The heads of the Senate Intelligence Committee on Tuesday criticized a House amendment targeting funding for the National Security Agency’s surveillance programs.
Senate Intelligence Committee Chairwoman Dianne FeinsteinDianne FeinsteinOvernight Defense: Armed Services chairman's hopes for Trump | Senators seek to change Saudi 9/11 bill | Palin reportedly considered for VA chief Lawmakers praise defense bill's National Guard bonus fix CIA head warns Trump: Undermining Iran deal would be 'disastrous' MORE (D-Calif.) and ranking member Saxby ChamblissSaxby ChamblissWyden hammers CIA chief over Senate spying Cruz is a liability Inside Paul Ryan’s brain trust MORE (R-Ga.) issued a joint statement Tuesday that called the amendment from Rep. Justin AmashJustin AmashGOP rep: Trump has 'extra-constitutional' view of presidency Flag burning is just another PR stunt for the media to cover Trump tweets about flag burning, setting off a battle MORE (R-Mich.) “unwise.”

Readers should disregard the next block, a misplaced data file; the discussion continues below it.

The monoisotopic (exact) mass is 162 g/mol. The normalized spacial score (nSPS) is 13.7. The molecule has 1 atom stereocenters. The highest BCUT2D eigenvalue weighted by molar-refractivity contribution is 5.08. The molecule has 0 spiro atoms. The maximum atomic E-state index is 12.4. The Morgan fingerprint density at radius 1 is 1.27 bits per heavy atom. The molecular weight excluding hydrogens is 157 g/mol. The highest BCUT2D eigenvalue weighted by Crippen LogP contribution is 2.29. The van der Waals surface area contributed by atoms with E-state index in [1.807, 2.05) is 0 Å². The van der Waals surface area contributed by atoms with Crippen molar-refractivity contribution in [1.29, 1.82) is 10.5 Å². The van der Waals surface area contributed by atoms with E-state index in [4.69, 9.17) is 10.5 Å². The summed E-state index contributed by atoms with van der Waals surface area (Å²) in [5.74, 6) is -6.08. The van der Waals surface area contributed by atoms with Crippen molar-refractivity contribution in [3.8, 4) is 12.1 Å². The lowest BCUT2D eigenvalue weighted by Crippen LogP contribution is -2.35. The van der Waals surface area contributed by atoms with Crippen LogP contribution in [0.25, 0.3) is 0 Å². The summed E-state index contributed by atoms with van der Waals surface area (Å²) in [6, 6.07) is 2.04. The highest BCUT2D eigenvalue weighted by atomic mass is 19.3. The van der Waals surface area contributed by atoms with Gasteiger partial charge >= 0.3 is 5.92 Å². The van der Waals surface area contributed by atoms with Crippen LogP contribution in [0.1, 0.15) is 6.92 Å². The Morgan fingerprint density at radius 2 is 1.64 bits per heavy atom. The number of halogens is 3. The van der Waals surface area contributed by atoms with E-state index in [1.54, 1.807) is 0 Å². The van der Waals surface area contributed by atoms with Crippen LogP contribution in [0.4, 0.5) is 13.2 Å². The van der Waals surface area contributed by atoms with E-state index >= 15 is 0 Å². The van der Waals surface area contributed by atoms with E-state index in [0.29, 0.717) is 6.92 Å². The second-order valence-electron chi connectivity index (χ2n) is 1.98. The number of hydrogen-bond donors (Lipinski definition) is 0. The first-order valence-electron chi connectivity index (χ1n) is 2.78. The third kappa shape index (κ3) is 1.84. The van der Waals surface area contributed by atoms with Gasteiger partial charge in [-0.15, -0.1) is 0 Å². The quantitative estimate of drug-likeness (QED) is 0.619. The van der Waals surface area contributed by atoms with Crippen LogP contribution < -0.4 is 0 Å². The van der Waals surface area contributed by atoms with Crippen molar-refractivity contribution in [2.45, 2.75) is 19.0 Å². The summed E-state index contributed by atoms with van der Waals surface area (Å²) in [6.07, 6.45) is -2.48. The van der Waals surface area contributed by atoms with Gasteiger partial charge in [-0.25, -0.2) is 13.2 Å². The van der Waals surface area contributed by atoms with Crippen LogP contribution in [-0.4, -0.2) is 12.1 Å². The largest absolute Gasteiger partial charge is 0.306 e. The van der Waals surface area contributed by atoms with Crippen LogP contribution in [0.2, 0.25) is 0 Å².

“We believe this debate in the Congressional Intelligence and Judiciary committees should continue and that any amendments to defund the program on appropriations bills would be unwise,” the senators said.
“Since the public disclosure of the business records program, the Senate Select Committee on Intelligence has explored how the program can be modified to add extra privacy protections without sacrificing its effectiveness,” they added.
Amash, a libertarian-leaning lawmaker, has been a vocal critic of the NSA’s surveillance operations.
Disclosures from former government contractor Edward Snowden revealed the agency’s collection of phone and Internet traffic to identify potential terror threats.
Amash’s NSA amendment was ruled in order by the House Rules Committee on Tuesday night, after House Republican leaders had initially bristled at giving it a vote.
The NSA is quickly ramping up its lobbying efforts against the bill.
NSA Director Gen. Keith Alexander is heading to Capitol Hill Tuesday afternoon for a members-only briefing set up by the House Intelligence Committee, according to an invitation obtained by The Hill.